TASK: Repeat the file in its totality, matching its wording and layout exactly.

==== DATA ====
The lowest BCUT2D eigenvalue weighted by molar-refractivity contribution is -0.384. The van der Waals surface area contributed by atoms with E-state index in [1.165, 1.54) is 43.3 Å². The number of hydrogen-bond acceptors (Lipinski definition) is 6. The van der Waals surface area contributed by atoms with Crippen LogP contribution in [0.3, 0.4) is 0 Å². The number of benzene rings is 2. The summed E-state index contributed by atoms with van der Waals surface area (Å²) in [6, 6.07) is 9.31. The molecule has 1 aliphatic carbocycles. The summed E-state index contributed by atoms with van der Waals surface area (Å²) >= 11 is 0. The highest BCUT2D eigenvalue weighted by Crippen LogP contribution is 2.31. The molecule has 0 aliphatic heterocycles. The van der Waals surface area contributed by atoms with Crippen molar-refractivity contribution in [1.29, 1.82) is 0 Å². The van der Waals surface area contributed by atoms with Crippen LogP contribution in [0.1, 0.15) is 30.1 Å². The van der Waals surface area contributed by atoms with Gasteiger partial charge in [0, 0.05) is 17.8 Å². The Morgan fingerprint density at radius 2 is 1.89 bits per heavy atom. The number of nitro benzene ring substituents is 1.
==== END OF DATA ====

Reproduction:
The lowest BCUT2D eigenvalue weighted by molar-refractivity contribution is -0.384. The van der Waals surface area contributed by atoms with E-state index in [1.165, 1.54) is 43.3 Å². The number of hydrogen-bond acceptors (Lipinski definition) is 6. The van der Waals surface area contributed by atoms with Crippen LogP contribution in [0.3, 0.4) is 0 Å². The number of benzene rings is 2. The summed E-state index contributed by atoms with van der Waals surface area (Å²) in [6, 6.07) is 9.31. The molecule has 1 aliphatic carbocycles. The summed E-state index contributed by atoms with van der Waals surface area (Å²) >= 11 is 0. The highest BCUT2D eigenvalue weighted by Crippen LogP contribution is 2.31. The molecule has 0 aliphatic heterocycles. The van der Waals surface area contributed by atoms with Crippen molar-refractivity contribution in [1.29, 1.82) is 0 Å². The van der Waals surface area contributed by atoms with Crippen LogP contribution in [0.1, 0.15) is 30.1 Å². The van der Waals surface area contributed by atoms with Gasteiger partial charge in [0, 0.05) is 17.8 Å². The Morgan fingerprint density at radius 2 is 1.89 bits per heavy atom. The number of nitro benzene ring substituents is 1.